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Why You Really Shouldn’t Go Swimming With a New Tattoo: Man Ignores Advice To Wait For 2 Weeks And DIES After Catching A Flesh-Eating Bug And Developing Sepsis


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Freshly made tattoos require constant care and a lot of caution. This is mainly because in order to make a tattoo, the skin is being injured and a wound is being made at the place of the tattoo.

This is why many will tell you not to go in water with the tattoo for at least 2 weeks. If the advice is not heeded, the result can be seriously devastating to the health, and it may even lead to sepsis and death.

One such case is that of a 31-year-old Hispanic man, who chose to ignore the advice and went for a swim into the warm waters of the Gulf of Mexico, after only five days of receiving his new tattoo.

The fresh wound was open to all kinds of bacteria, and he received a harsh dose of the reality that may happen to many, should they ignore the advice of not going in pools, lakes, or oceans.

The unidentified 31-year-old got infected with a flesh-eating bacterium that tore out chunks of his skin and eventually led to his death by triggering a septic shock.

This man had already damaged his liver by suffering from cirrhosis from drinking 6 bottles of beer every day. This liver damage led to the organism not being able to fight the bacteria which had entered the body through the tattoo wound.

Experts wrote in the BMJ Case Reports that the patient had developed a fever, chills and a red rash close to his tattoo, and that his condition worsened over the following two days, before he was admitted to hospital.

Due to his health history of cirrhosis, the doctors immediately suspected an infection with Vibrio vulnificus, a bacterium that essentially eats the person alive.

After an aggressive initial treatment to kill off the bacteria, the doctors were forced to put the patient on life support, as his organs began to fail within only 24 hours of being admitted.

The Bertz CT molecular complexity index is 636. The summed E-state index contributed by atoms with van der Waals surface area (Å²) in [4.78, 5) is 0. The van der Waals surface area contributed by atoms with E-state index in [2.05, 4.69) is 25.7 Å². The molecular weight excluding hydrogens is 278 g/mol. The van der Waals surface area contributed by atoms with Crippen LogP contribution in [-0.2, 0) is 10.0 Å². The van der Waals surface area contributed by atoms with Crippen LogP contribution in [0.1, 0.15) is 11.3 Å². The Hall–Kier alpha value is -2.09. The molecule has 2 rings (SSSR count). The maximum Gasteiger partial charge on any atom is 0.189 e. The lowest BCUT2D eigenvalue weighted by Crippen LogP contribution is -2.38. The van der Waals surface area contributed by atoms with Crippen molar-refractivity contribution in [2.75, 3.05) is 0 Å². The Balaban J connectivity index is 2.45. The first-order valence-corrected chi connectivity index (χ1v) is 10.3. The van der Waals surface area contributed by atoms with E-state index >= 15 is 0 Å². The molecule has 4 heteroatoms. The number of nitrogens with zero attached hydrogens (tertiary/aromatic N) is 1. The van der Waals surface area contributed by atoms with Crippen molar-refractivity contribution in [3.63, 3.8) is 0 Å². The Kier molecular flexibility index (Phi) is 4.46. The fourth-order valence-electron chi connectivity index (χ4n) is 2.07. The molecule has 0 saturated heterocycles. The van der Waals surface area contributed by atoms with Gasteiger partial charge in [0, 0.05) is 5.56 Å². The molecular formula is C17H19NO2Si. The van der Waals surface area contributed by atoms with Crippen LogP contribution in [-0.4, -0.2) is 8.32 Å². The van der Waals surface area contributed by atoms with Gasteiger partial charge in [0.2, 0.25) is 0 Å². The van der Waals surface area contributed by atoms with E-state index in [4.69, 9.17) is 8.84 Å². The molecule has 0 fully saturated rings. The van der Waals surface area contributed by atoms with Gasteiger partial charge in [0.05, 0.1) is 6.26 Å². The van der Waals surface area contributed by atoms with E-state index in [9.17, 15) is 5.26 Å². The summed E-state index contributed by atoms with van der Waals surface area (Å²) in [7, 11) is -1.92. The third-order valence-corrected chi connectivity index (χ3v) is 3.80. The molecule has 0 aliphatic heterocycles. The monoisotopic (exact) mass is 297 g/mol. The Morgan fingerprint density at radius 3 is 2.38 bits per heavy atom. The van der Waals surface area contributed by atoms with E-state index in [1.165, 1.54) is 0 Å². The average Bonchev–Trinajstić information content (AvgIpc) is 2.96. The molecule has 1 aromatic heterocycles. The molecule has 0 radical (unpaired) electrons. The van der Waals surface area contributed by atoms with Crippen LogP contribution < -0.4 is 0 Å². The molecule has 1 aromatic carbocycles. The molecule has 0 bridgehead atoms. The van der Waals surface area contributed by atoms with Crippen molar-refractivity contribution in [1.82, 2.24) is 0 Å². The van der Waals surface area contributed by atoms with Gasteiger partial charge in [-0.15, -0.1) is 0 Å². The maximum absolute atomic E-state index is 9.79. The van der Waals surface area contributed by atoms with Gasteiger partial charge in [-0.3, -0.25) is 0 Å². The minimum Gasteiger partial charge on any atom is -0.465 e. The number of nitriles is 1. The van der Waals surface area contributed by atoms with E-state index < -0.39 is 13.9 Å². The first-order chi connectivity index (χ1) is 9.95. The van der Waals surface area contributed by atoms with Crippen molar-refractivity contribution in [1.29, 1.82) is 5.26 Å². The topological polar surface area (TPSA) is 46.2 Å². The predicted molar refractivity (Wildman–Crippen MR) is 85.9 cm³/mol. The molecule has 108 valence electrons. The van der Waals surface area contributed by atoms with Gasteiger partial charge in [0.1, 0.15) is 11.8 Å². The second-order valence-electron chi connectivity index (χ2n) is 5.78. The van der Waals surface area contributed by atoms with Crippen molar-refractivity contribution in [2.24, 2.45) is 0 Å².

This organ failure started occurring when the patient’s body developed severe sepsis, a violent immune response to an infection in which the body starts attacking its own organs.

Despite the efforts to save his life, the patient succumbed to the septic shock, with both his kidneys failing completely, and two months after he was initially admitted to the hospital, he died.

Tattoos and tattoo care

Tattoos are made by wounding the skin at the place it is drawn through repetitive needle punctures in the skin. While this method is invasive and creates a superficial wound, the sores can heal back quickly with proper care.

However, the fact that the tattooed part of the body is an open wound, especially in the first weeks after its application, means that any means of possible infection should be avoided.

This, of course, includes avoiding submerging the open sores in any body of water, be it a bath, a pool, or seawater. This could lead to serious infections and even sepsis, like in the case of the man discussed above.

Should you consider getting a new tattoo, you need to know that proper care is crucial not only to preserve the intended look of the tattoo, but also to your health, and this is the most important thing.

There are countless blog posts on the internet which discuss tattoo care from day 1, and you can find more about what you should and mustn’t do when receiving a new tattoo. Everything comes with a dose of responsibility, which if not heeded can lead to serious unwanted results.


Source DailyMail